William Brewer (justice)

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Arms of Brewer: Gules, two bends wavy or[1]

William Brewer (alias Briwere, Brigwer, etc.) (died 1226) of Tor Brewer[2] in Devon, was a prominent administrator and judge in England during the reigns of kings Richard I, his brother King John, and John's son Henry III. He was a major landholder and the founder of several religious institutions. In 1204, he acquired the feudal barony of Horsley in Derbyshire.[3]


Brewer's ancestry is unclear, but he was probably the son of Henry Brewer and the grandson of William Brewer, Royal Forester of Bere, Hampshire,[4] who founded the nunnery of Polsloe in Exeter. William Brewer, Bishop of Exeter, was one of his nephews.

He began his career as Forester of Bere, a hereditary title,[4] and by 1179 had been appointed Sheriff of Devon.[5] Under King Richard I (1189–1199) he was one of the justiciars appointed to administer the kingdom while the king was on the Third Crusade. He was present at Worms, Germany, in 1193 to aid in the negotiations for the ransom of King Richard. In about 1193 he began his career as a Baron of the Exchequer, an office that he exercised until the reign of King Henry III (1216–1273).[6]

Under King John (1199–1216) Brewer was one of the most active figures in government, in terms of the number of royal charters he witnessed,[7] together with Henry Marshal, Bishop of Exeter and Geoffrey FitzPeter, 1st Earl of Essex. During this period he was appointed Sheriff of Berkshire, Sheriff of Cornwall, Sheriff of Devon, Sheriff of Hampshire, Sheriff of Nottinghamshire and Derbyshire, Sheriff of Oxfordshire, Sheriff of Somerset and Dorset and Sheriff of Sussex and Sheriff of Wiltshire. He was often unpopular with the inhabitants of his counties, and the men of Cornwall, Somerset, and Dorset paid money to the king for his removal.[8]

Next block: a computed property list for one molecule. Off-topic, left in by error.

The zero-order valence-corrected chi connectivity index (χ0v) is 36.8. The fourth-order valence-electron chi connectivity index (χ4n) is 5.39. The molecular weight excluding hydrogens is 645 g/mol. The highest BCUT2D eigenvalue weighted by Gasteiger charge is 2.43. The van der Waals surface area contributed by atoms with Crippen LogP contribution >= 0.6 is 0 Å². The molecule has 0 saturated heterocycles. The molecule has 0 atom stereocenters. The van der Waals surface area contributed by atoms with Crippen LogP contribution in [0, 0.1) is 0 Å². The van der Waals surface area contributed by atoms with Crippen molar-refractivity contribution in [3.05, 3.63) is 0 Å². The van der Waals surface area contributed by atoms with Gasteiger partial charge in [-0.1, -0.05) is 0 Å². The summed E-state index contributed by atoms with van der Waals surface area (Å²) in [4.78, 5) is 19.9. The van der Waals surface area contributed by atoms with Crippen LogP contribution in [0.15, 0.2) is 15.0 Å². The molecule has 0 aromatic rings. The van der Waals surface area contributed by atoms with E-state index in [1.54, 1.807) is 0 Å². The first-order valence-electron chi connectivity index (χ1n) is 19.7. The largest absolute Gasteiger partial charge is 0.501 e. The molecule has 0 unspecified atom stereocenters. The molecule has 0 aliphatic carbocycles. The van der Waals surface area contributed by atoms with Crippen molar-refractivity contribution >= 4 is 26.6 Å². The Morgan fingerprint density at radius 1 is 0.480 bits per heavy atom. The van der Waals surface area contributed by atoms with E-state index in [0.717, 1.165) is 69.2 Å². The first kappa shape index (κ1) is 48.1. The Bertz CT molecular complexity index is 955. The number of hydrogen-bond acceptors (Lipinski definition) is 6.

He founded and endowed three monasteries: Torre Abbey, which was sited within his manor of Tor Brewer in Devon, in 1196; Mottisfont Abbey in Hampshire in 1201; and Dunkeswell Abbey in Devon in 1201.[9]

In 1224, he retired from the world to live as a Cistercian monk at Dunkeswell Abbey, where he died in 1226 and was buried with his wife before the high altar.[10]

Marriage and children[edit]

Brewer married Beatrice de Vaux (died before 1220), (Latinised to de Vallibus, "from the valleys",[11] the daughter of Hubert de Vaux and Grecia, who had been the mistress of Reginald de Dunstanville, 1st Earl of Cornwall (died 1175) and mother of Henry FitzCount (died 1221). Their children included:


Brewer was adept at acquiring lands, and obtained a substantial feudal barony from relatively humble beginnings. By 1219 he was assessed for scutage on over sixty knight's fees scattered over several shires.[17]

According to Risdon, the lands of William Brewer in Devon formed a feudal barony,[18] but this does not appear on the list of baronies given by Pole (died 1635),[19] nor is it recognised by Sanders (1960).[20] Risdon stated that Brewer held close to thirty knight's fees (usually synonymous with manors) in Devon, and that his barony ("honour") was "incorporated to the crown" together with the Dukedom of Lancaster, by King Henry IV.[18] His Devonshire landholdings included:

  • Buckland Brewer[13]
  • Tor Brewer, later called Tor Mohun,[21] the inheritance of his daughter Alice, wife of Reginald de Mohun (1185–1213), and their descendants.